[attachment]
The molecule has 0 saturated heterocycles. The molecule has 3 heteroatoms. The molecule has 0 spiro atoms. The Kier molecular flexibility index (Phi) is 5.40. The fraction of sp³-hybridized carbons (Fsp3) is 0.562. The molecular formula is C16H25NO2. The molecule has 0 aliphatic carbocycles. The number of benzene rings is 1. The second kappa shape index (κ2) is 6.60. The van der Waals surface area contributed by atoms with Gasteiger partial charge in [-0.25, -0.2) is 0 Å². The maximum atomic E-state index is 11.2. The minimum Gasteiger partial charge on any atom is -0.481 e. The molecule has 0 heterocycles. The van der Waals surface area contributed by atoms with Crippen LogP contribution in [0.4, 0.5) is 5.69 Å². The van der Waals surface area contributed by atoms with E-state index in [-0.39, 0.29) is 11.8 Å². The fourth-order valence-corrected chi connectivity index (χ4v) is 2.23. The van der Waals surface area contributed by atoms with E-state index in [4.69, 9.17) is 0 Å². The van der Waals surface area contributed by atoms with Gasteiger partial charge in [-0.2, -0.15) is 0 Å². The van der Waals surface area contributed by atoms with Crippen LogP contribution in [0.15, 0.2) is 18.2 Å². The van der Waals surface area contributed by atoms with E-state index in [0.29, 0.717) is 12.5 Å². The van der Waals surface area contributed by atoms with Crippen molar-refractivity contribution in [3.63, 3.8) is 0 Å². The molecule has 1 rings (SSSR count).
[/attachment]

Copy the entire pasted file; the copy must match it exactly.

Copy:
The molecule has 0 saturated heterocycles. The molecule has 3 heteroatoms. The molecule has 0 spiro atoms. The Kier molecular flexibility index (Phi) is 5.40. The fraction of sp³-hybridized carbons (Fsp3) is 0.562. The molecular formula is C16H25NO2. The molecule has 0 aliphatic carbocycles. The number of benzene rings is 1. The second kappa shape index (κ2) is 6.60. The van der Waals surface area contributed by atoms with Gasteiger partial charge in [-0.25, -0.2) is 0 Å². The maximum atomic E-state index is 11.2. The minimum Gasteiger partial charge on any atom is -0.481 e. The molecule has 0 heterocycles. The van der Waals surface area contributed by atoms with Crippen LogP contribution in [0.4, 0.5) is 5.69 Å². The van der Waals surface area contributed by atoms with E-state index in [-0.39, 0.29) is 11.8 Å². The fourth-order valence-corrected chi connectivity index (χ4v) is 2.23. The van der Waals surface area contributed by atoms with E-state index in [4.69, 9.17) is 0 Å². The van der Waals surface area contributed by atoms with Gasteiger partial charge in [-0.2, -0.15) is 0 Å². The van der Waals surface area contributed by atoms with Crippen LogP contribution in [0.15, 0.2) is 18.2 Å². The van der Waals surface area contributed by atoms with E-state index in [0.29, 0.717) is 12.5 Å². The van der Waals surface area contributed by atoms with Crippen molar-refractivity contribution in [3.63, 3.8) is 0 Å². The molecule has 1 rings (SSSR count).